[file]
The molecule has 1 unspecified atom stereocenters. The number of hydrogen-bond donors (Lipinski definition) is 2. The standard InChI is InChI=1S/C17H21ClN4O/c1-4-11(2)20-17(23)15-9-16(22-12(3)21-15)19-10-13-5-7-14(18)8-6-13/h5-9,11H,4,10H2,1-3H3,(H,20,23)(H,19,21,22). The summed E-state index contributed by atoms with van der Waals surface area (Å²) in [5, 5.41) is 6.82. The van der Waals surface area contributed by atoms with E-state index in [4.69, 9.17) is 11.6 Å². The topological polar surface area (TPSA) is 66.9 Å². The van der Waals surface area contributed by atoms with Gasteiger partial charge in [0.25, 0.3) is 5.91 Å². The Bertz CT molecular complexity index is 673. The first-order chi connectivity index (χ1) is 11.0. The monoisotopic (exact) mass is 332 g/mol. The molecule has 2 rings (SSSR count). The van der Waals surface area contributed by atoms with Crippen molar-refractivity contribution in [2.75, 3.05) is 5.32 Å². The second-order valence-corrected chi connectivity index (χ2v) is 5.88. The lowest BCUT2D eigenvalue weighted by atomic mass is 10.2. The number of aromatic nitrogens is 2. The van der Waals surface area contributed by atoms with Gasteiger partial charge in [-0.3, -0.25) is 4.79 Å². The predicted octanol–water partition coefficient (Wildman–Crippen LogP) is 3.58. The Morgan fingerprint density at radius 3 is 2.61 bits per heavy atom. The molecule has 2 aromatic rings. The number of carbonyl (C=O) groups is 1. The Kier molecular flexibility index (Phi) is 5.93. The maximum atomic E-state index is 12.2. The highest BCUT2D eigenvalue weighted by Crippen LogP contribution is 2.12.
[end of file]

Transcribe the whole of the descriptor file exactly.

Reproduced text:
The molecule has 1 unspecified atom stereocenters. The number of hydrogen-bond donors (Lipinski definition) is 2. The standard InChI is InChI=1S/C17H21ClN4O/c1-4-11(2)20-17(23)15-9-16(22-12(3)21-15)19-10-13-5-7-14(18)8-6-13/h5-9,11H,4,10H2,1-3H3,(H,20,23)(H,19,21,22). The summed E-state index contributed by atoms with van der Waals surface area (Å²) in [5, 5.41) is 6.82. The van der Waals surface area contributed by atoms with E-state index in [4.69, 9.17) is 11.6 Å². The topological polar surface area (TPSA) is 66.9 Å². The van der Waals surface area contributed by atoms with Gasteiger partial charge in [0.25, 0.3) is 5.91 Å². The Bertz CT molecular complexity index is 673. The first-order chi connectivity index (χ1) is 11.0. The monoisotopic (exact) mass is 332 g/mol. The molecule has 2 rings (SSSR count). The van der Waals surface area contributed by atoms with Crippen molar-refractivity contribution in [2.75, 3.05) is 5.32 Å². The second-order valence-corrected chi connectivity index (χ2v) is 5.88. The lowest BCUT2D eigenvalue weighted by atomic mass is 10.2. The number of aromatic nitrogens is 2. The van der Waals surface area contributed by atoms with Gasteiger partial charge in [-0.3, -0.25) is 4.79 Å². The predicted octanol–water partition coefficient (Wildman–Crippen LogP) is 3.58. The Morgan fingerprint density at radius 3 is 2.61 bits per heavy atom. The molecule has 2 aromatic rings. The number of carbonyl (C=O) groups is 1. The Kier molecular flexibility index (Phi) is 5.93. The maximum atomic E-state index is 12.2. The highest BCUT2D eigenvalue weighted by Crippen LogP contribution is 2.12.